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NASA Campaigns For Safer Launch Requirements 193

NASA officials will speak before members of Congress this week in an effort to gain support for more stringent launch safety considerations for the space shuttle's successor. Crew safety remains a major concern for lawmakers while they debate NASA's future and the potential integration of private companies into US space flight plans. "The demonstrated probability of a shuttle launch disaster is 1 in 129. NASA's 83 astronauts think those odds can be improved to 1 in 1,000. Independent safety experts agree. 'None of us want to repeat the accident history of the shuttle,' said retired Navy Vice Adm. Joseph Dyer, chairman of the Aerospace Safety Advisory Panel, a group organized to oversee NASA programs after three astronauts died in the 1967 Apollo 1 launch pad fire. ... NASA's Astronaut Office began a re-evaluation of next-generation launch vehicle safety after the loss of Columbia's crew. The guiding principles laid out in a May 2004 report remain current, astronauts said. Launching astronauts into low Earth orbit is dangerous. But an order-of-magnitude reduction of risk is achievable 'and should therefore represent a minimum safety benchmark for future systems,' the report says."
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NASA Campaigns For Safer Launch Requirements

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  • by WindBourne ( 631190 ) on Sunday November 29, 2009 @01:16PM (#30262286) Journal
    Seriously, Rutan had it right when he said that we are not killing enough. The simple fact is, that to be cutting edge WILL involve loss of life. Yet, NASA is talking all about safety rather than designing/building new rockets.
  • by 0123456 ( 636235 ) on Sunday November 29, 2009 @02:21PM (#30262764)

    NASA can not afford accidents, not because of the sanctity of human life or any nonsense like that, but because it will kill NASA and probably manned spaceflight in this country in general.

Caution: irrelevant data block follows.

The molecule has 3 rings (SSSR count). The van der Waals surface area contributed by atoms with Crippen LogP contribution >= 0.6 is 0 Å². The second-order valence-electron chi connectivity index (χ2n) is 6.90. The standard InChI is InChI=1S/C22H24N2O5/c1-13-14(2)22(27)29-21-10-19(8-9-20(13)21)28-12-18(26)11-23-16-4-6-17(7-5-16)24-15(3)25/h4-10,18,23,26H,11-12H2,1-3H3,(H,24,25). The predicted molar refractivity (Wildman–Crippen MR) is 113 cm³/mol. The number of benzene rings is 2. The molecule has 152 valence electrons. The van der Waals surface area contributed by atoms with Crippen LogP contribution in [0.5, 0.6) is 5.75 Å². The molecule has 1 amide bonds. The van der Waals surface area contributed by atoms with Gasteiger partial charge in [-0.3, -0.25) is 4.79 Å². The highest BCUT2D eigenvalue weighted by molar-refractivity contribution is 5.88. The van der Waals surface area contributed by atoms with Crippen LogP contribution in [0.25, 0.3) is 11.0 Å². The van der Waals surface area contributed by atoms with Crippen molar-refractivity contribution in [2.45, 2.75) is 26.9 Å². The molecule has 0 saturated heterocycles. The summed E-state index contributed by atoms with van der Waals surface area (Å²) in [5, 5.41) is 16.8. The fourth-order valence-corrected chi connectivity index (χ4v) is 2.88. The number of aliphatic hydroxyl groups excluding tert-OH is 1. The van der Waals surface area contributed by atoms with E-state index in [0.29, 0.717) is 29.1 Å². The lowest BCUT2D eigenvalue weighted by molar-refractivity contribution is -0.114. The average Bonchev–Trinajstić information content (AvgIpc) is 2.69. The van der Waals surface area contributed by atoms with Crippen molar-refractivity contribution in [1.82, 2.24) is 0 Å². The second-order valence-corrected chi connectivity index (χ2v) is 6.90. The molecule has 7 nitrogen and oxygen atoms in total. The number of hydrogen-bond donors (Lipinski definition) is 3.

Nasa can't afford accidents because Challenger cost about $2,000,000,000 to replace and Columbia was essentially impossible to replace; lose one more shuttle and there aren't enough left to get anything useful done.

    Lose an Arse launch and it's just a matter of replacing a capsule and hiring a few more astronauts.

    Of course if NASA really cared about making it safer, they wouldn't have built an expensive, complex and rarely flown new launcher of their own rather than using a cheap ELV whose reliability is already known combined with an escape system designed to cope with what accidents may occur.

  • by CrimsonAvenger ( 580665 ) on Sunday November 29, 2009 @02:48PM (#30262940)

    How many people here would go on the shuttle today - given that failure rate - under 1%.

    Me. In a hearbeat. I'd go to Mars if the odds were at least 4:1 in my favour (20% or lower chance of failure), and stay there as long as the odds were better than 50-50 in any given decade.

  • Re:Unpopular (Score:3, Interesting)

    by fahrbot-bot ( 874524 ) on Sunday November 29, 2009 @03:48PM (#30263308)

    NASA's budget is already pretty small, 17.2 billion. The current stimulus plan is valued at 135.15 billion.

    Which are both dwarfed by the money spent on the wars in Afghanistan and Iraq. Not trying to start a fight, I'm just sayin'...

    According to this report [] (pdf) by the Congressional Research Service, the "official" expenditures to date are listed as about $944 Billion, the UK Times estimated [] (in Feb 08) that including other things, like the cost of veteran's benefits, it has/will cost the US closer to $3 Trillion.

  • by fahrbot-bot ( 874524 ) on Sunday November 29, 2009 @03:54PM (#30263340)

    Me. In a heartbeat. I'd go to Mars if the odds were at least 4:1 in my favor...

    Hell, I'd go even if I knew I'd probably die en-route. It would sure be more interesting than being a sysadmin/programmer for the next N years. Plus, you'd be in the history books as "the guy who died trying to get to Mars". OK, less of a "plus", but still...

  • Re:Wow... (Score:2, Interesting)

    by HBoar ( 1642149 ) on Sunday November 29, 2009 @08:02PM (#30264882)

    no one wants to support people dieing in explosions.

    I'm not so sure about that. How many people go to things like nascar just to watch crashes? In fact, I'd imagine that more frequent, bigger explosions could be a great source of revenue to NASA if they marketed it right!

"We don't care. We don't have to. We're the Phone Company."